Weird History
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The Beef Between Thomas Jefferson And Alexander Hamilton Goes Deeper Than You Thought

Updated October 11, 2017 68.1k views11 items

The first—and perhaps the most important—political rivalry in U.S. history was between Alexander Hamilton and Thomas Jefferson. The two Founding Fathers clashed over political differences, each trying to sway President George Washington to his side. But there’s more to the Hamilton and Jefferson feud than you thought.

Why did Thomas Jefferson hate Alexander Hamilton? He called Hamilton a corrupt monarchist, a traitor to the country—and their beef went far beyond political differences. In the rivalry between Jefferson and Hamilton, both men would destroy their own reputations in order to attack each other.

The rivalry between Hamilton and Jefferson started out as a political disagreement, but it soon became deeply personal. And their fight would turn two shocking affairs into the biggest scandals of early American history.

Photo:
  • Photo: Albert Rosenthal / Wikimedia Commons / Public Domain

    In Their First Major Showdown, Hamilton Clearly Won—But The Fight Wasn’t Over

    Hamilton held sway in Washington’s cabinet, but things changed with the election of 1796. Jefferson himself ran for President, but fell short, earning himself a spot as John Adams’s Vice President due to a quirk in the Constitution (which would quickly be corrected).

    Hamilton marshaled the Federalists, his political allies in Congress, to oppose Jefferson’s Republican Party. In 1798, Hamilton’s Federalists passed the Alien and Sedition Acts, designed to suppress political dissent. 

    Jefferson raged against the law, calling it “detestable” and “worthy of the 8th or 9th century.” As for the Federalist government, it was a “reign of witches.” And Jefferson saw Hamilton as the impetus behind the whole mess, proclaiming him “our Bonaparte” at the same time that Napoleon was conquering Europe.

  • Photo: Unknown / Wikimedia Commons / Public Domain

    Hamilton Had An Affair, Giving Jefferson The Ammo He Needed To Destroy Him

    In 1791, Hamilton met a woman named Maria Reynolds who begged him for help. Hamilton saw Maria as a “beauty in distress” and a “pretty woman.” Their adulterous affair quickly turned to blackmail when Maria’s estranged husband, James Reynolds, demanded one thousand dollars—about $25,000 today—to keep the relationship secret.

    Worried that Reynolds would tell his own wife, Hamilton paid the money. He also continued the affair.

    When James Reynolds was arrested in November 1792 for forgery, he wrote to Hamilton’s rivals, promising information that would destroy Hamilton’s reputation. James Monroe, who heard Reynolds’s tale, went to Hamilton to hear his side of the story. Hamilton privately confessed the affair, and Monroe agreed to let the matter drop.

    But Monroe also made a copy of the letters from Maria Reynolds and gave them to Thomas Jefferson.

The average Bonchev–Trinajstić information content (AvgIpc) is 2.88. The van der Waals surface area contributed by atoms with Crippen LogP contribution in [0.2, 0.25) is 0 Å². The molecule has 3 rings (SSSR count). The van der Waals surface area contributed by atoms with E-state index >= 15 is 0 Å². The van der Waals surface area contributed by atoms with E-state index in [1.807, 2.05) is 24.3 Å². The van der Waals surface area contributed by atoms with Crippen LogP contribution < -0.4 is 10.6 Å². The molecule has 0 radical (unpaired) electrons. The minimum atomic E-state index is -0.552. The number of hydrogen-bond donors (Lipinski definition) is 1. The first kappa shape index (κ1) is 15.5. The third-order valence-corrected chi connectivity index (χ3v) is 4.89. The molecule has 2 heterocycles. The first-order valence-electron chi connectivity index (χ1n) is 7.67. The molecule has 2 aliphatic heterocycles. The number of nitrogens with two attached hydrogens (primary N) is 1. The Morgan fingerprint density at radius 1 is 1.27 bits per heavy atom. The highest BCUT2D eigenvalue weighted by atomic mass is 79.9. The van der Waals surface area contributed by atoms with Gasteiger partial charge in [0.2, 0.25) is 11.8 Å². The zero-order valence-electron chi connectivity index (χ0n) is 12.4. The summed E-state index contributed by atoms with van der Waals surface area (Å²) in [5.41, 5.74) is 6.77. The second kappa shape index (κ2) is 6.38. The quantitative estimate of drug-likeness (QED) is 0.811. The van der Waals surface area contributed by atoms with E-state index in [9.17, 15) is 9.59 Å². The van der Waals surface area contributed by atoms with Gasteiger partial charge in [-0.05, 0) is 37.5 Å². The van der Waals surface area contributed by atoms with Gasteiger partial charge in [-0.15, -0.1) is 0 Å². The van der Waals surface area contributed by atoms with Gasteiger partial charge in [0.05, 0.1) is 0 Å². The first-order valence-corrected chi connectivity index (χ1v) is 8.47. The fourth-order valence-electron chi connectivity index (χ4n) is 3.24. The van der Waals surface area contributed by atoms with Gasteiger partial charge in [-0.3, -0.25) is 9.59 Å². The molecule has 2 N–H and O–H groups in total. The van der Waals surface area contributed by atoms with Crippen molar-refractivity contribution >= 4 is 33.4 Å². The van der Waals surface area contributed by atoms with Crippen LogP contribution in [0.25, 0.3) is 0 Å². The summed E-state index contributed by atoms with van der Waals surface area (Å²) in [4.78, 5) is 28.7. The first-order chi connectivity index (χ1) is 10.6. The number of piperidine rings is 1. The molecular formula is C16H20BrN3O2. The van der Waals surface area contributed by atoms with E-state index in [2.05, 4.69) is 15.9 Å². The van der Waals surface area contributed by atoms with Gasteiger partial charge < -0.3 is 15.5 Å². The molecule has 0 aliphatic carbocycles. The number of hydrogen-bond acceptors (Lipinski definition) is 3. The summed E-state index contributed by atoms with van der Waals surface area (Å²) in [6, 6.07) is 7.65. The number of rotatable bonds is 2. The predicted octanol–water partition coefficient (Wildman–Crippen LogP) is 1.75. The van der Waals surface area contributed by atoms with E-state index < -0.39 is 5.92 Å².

• Photo: Gilbert Stuart, 1805 / Wikimedia Commons / Public Domain

    Jefferson Waited Five Years To Spill Hamilton’s Secret Affair

    As the rivalry between Hamilton and Jefferson boiled, it grew more and more personal. In 1796, while Jefferson was running for President, Hamilton accused the Virginian of hypocrisy. Jefferson might seem like a simple, humble farmer, Hamilton declared, but the Virginian's reputation was “a flimsy veil to the internal evidences of aristocratic splendor, sensuality, and epicureanism.”

    Was Hamilton referencing rumors about Jefferson’s affair with his slave—and his dead wife’s half-sister—Sally Hemings?

    Jefferson decided it was time to open the floodgates. He turned to his “attack dog,” muckraking journalist James Callender, to finally reveal the salacious tale of Hamilton's affair.

  • Photo: John Trumbull, 1805 / Wikimedia Commons / Public Domain

    Callender Accused Hamilton Of Adultery And Corruption, Forcing Hamilton To Admit The Affair

    James Callender published the story of Hamilton's affair in 1797. He called James Reynolds a pimp and printed Maria’s letters to Hamilton. He also attacked Hamilton's loyalty to his country, writing, “So much correspondence could not refer exclusively to wenching... No man of common sense will believe that it did. Hence it must have implicated some connection still more dishonourable.”

    At this, Callender publicly accused Hamilton of large-scale corruption, the same charge that Jefferson had been pushing for years.

    Hamilton believed that his only chance to defend himself against the corruption charge was to admit to the affair. “My real crime”––and his only crime––“is an amorous connection with his wife.”

    Hamilton’s admission was shocking. Naturally, it did little to help his reputation. One New Yorker told Hamilton, “You have widened the breach of dishonor by a confession of the fact.”